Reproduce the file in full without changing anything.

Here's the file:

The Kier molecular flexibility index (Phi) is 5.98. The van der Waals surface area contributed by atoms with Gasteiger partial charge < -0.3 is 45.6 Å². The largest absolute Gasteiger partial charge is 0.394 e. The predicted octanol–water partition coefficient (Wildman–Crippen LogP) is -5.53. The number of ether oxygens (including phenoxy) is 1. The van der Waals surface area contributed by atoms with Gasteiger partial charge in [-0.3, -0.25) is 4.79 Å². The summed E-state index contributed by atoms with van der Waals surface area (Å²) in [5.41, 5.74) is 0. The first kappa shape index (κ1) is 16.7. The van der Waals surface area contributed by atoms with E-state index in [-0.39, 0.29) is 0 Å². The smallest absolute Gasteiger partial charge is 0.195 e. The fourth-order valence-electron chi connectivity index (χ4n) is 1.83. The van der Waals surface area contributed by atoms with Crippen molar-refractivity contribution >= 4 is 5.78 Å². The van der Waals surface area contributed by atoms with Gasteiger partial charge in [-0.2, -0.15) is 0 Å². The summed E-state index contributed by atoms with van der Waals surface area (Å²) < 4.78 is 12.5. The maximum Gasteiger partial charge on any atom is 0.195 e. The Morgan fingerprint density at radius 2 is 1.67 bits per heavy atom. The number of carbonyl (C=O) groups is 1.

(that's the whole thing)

The Kier molecular flexibility index (Phi) is 5.98. The van der Waals surface area contributed by atoms with Gasteiger partial charge < -0.3 is 45.6 Å². The largest absolute Gasteiger partial charge is 0.394 e. The predicted octanol–water partition coefficient (Wildman–Crippen LogP) is -5.53. The number of ether oxygens (including phenoxy) is 1. The van der Waals surface area contributed by atoms with Gasteiger partial charge in [-0.3, -0.25) is 4.79 Å². The summed E-state index contributed by atoms with van der Waals surface area (Å²) in [5.41, 5.74) is 0. The first kappa shape index (κ1) is 16.7. The van der Waals surface area contributed by atoms with E-state index in [-0.39, 0.29) is 0 Å². The smallest absolute Gasteiger partial charge is 0.195 e. The fourth-order valence-electron chi connectivity index (χ4n) is 1.83. The van der Waals surface area contributed by atoms with Crippen molar-refractivity contribution >= 4 is 5.78 Å². The van der Waals surface area contributed by atoms with Gasteiger partial charge in [-0.2, -0.15) is 0 Å². The summed E-state index contributed by atoms with van der Waals surface area (Å²) < 4.78 is 12.5. The maximum Gasteiger partial charge on any atom is 0.195 e. The Morgan fingerprint density at radius 2 is 1.67 bits per heavy atom. The number of carbonyl (C=O) groups is 1.